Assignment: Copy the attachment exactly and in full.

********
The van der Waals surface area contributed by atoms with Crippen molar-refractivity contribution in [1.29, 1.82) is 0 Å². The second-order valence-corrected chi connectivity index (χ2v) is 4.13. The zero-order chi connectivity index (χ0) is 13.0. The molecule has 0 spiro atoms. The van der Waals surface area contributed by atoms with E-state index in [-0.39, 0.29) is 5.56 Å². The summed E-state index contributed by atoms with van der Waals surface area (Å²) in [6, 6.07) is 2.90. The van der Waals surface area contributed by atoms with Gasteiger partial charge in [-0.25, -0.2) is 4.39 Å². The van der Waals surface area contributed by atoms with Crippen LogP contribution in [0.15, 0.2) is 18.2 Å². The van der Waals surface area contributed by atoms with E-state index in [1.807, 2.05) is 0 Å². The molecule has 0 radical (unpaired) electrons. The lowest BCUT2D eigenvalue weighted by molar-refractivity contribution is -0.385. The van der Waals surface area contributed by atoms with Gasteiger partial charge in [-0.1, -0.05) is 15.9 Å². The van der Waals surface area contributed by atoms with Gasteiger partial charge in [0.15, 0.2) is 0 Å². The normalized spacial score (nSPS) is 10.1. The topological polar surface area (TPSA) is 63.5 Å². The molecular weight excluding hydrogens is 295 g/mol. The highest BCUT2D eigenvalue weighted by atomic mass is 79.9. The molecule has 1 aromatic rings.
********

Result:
The van der Waals surface area contributed by atoms with Crippen molar-refractivity contribution in [1.29, 1.82) is 0 Å². The second-order valence-corrected chi connectivity index (χ2v) is 4.13. The zero-order chi connectivity index (χ0) is 13.0. The molecule has 0 spiro atoms. The van der Waals surface area contributed by atoms with E-state index in [-0.39, 0.29) is 5.56 Å². The summed E-state index contributed by atoms with van der Waals surface area (Å²) in [6, 6.07) is 2.90. The van der Waals surface area contributed by atoms with Gasteiger partial charge in [-0.25, -0.2) is 4.39 Å². The van der Waals surface area contributed by atoms with Crippen LogP contribution in [0.15, 0.2) is 18.2 Å². The van der Waals surface area contributed by atoms with E-state index in [1.807, 2.05) is 0 Å². The molecule has 0 radical (unpaired) electrons. The lowest BCUT2D eigenvalue weighted by molar-refractivity contribution is -0.385. The van der Waals surface area contributed by atoms with Gasteiger partial charge in [-0.1, -0.05) is 15.9 Å². The van der Waals surface area contributed by atoms with Gasteiger partial charge in [0.15, 0.2) is 0 Å². The normalized spacial score (nSPS) is 10.1. The topological polar surface area (TPSA) is 63.5 Å². The molecular weight excluding hydrogens is 295 g/mol. The highest BCUT2D eigenvalue weighted by atomic mass is 79.9. The molecule has 1 aromatic rings.